Guest Blog Post: Why the DATA Act’s New Data Standards Matter
Data standards form one of the foundations for the Digital Accountability and Transparency Act (DATA Act) of 2014.
This emphasis on standards builds on the success of the Recovery Accountability and Transparency Board (RATB), which achieved significant levels of transparency and accountability using standardized spending data. Under the American Recovery and Reinvestment Act of 2009, for the first time, federal spending data from across the government was easily moved and stored, analyzed and used by a multitude of government and private sector groups.
While serving as the Executive Director of the RATB, it became apparent to me that the success in these key areas was a direct result of standardization. Surprisingly, we concluded that our success in making spending transparent actually assisted us in holding waste, mismanagement and fraud to very low levels. Congress, in passing the DATA Act, extended this work and the transparency success provided by an earlier law, the Federal Financial Accountability and Transparency Act.
In their legislated roles to implement the DATA Act, OMB and Treasury established a robust set of data standards that will assist them in ensuring that federal spending data is useful and comparable. The various federal agencies and vendors supporting these agencies have been active in assisting with the development of these standards and will be responsible for collecting and submitting the standardized data for public display.
With the progress to date, and assuming continued cooperation, I am optimistic that the law’s May 2017 reporting deadline will be met. This was the view of both OMB and Treasury at last spring’s House Oversight Committee hearing on the law. This is no small task given the complexity of federal appropriations, and the multitude of spending by agency programs currently tracked through legacy systems that have been built over the past 25 years. Simply agreeing on terminology for terms used across contracts, grants, and loans is a significant step forward.
Without data standards, data elements can have multiple meanings and two or more terms can refer to the same concept, resulting in confusion. This is a particular problem when comparing a grant program at one agency with one at another agency where the program administration and priorities may be very different.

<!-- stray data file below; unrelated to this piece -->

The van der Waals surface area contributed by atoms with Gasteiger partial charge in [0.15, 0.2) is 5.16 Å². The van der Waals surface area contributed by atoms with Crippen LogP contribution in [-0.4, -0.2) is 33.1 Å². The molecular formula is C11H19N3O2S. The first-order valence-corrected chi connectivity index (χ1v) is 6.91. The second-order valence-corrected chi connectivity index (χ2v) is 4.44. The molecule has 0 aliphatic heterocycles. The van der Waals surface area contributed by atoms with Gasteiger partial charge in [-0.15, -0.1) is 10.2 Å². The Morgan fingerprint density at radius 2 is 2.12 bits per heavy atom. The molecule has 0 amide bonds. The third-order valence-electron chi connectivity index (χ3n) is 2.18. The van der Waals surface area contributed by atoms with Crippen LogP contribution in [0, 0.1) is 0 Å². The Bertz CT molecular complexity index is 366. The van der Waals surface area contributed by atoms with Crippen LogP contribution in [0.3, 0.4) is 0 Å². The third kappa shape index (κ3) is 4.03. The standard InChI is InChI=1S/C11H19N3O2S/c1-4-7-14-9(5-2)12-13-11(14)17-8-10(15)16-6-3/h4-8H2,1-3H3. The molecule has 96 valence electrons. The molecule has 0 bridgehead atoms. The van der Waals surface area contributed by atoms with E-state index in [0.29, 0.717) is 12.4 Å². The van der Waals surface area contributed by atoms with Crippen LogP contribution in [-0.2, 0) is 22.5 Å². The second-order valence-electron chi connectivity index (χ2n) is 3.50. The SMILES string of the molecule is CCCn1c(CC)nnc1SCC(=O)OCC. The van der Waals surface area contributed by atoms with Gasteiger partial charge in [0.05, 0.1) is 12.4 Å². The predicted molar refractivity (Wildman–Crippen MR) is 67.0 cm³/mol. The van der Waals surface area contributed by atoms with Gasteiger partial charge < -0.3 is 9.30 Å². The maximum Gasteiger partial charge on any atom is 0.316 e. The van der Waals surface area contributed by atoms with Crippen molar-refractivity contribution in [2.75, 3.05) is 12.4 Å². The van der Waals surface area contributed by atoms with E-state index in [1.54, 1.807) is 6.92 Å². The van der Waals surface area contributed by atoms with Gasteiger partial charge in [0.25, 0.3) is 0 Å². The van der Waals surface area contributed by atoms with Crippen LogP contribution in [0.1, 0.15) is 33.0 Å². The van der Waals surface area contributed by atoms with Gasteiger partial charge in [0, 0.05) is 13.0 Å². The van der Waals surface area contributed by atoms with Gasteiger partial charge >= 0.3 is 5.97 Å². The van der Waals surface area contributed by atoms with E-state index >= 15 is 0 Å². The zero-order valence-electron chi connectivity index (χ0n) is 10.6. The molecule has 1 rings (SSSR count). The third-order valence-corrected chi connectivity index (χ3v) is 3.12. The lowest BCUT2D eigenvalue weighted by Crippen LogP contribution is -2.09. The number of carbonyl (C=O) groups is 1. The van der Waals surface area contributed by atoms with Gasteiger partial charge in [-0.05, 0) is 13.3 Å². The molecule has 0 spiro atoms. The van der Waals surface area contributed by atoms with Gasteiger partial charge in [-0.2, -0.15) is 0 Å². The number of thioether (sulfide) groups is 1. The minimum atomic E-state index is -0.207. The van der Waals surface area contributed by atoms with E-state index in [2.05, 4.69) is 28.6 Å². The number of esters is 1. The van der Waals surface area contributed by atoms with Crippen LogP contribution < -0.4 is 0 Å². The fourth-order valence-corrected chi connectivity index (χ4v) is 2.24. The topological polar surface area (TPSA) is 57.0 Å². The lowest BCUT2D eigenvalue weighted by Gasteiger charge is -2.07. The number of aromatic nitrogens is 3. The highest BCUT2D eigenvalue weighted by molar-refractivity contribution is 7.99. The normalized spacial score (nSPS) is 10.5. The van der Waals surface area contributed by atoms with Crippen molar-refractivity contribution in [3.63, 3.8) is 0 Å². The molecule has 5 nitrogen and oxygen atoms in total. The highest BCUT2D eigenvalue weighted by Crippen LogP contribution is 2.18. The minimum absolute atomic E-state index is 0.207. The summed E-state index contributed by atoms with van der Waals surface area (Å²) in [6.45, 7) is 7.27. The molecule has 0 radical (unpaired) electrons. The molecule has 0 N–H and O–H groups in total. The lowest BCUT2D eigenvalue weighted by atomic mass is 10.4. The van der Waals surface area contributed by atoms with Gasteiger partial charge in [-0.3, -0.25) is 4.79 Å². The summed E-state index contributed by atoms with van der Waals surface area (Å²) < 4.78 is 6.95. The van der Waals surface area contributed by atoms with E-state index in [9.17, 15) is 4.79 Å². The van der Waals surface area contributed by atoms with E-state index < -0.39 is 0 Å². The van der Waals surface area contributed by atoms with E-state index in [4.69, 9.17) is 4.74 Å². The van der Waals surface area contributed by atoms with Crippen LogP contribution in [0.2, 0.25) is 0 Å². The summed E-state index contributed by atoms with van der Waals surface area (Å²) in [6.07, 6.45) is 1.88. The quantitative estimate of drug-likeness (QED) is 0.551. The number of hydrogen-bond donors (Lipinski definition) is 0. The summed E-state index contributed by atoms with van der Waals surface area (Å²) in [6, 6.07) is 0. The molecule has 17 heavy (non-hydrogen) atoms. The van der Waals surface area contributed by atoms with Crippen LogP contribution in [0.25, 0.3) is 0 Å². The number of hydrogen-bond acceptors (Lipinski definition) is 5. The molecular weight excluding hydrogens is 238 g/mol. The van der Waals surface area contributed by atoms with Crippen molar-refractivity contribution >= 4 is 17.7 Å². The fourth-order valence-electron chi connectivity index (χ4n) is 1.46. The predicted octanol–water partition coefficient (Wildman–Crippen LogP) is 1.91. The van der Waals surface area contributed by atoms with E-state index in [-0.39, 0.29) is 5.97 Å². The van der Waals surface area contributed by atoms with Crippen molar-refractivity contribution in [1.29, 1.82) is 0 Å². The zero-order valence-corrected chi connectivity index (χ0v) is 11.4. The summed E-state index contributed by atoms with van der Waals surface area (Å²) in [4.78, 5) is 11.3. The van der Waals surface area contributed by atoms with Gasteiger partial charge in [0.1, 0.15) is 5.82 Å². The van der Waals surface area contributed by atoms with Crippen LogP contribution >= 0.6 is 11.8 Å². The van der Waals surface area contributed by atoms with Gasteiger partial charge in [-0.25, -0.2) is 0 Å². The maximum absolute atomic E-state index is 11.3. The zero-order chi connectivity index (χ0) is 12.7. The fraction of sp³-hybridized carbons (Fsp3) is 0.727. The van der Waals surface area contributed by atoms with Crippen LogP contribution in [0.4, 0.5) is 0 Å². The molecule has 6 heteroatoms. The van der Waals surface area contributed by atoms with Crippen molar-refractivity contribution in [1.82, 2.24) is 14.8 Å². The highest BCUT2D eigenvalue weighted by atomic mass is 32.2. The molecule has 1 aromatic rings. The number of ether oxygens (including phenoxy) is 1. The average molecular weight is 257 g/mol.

A lack of standardization makes comparing spending among and between agencies a herculean challenge. Data standards establish agreement on the required content and format in which data are to be presented and exchanged. Using standards is important for providing an ability to exchange data with understandable meaning. This is very important as large amounts of data moves from place to place across the government.
In my view, having established standards for federal spending, additional vistas for transformational change will occur.
- Unlocking federal spending data will enable digital transformation. The government will modernize how citizens interact and obtain information and services.
- A single data set of high quality data on federal programs and spending will enable enhanced descriptive and predictive analytics, improving government management and reducing levels of waste, mismanagement, and fraud.
- Discipline in using standards should reduce the number of forms and types of reports that award recipients must file, reducing reporting burden.
- Analysis and use of the open data by private-sector entrepreneurs can result in unexpected business opportunities.
Time will tell how well the government implements the DATA Act and how the data will be used. But the establishment of standards is a major step in the right direction.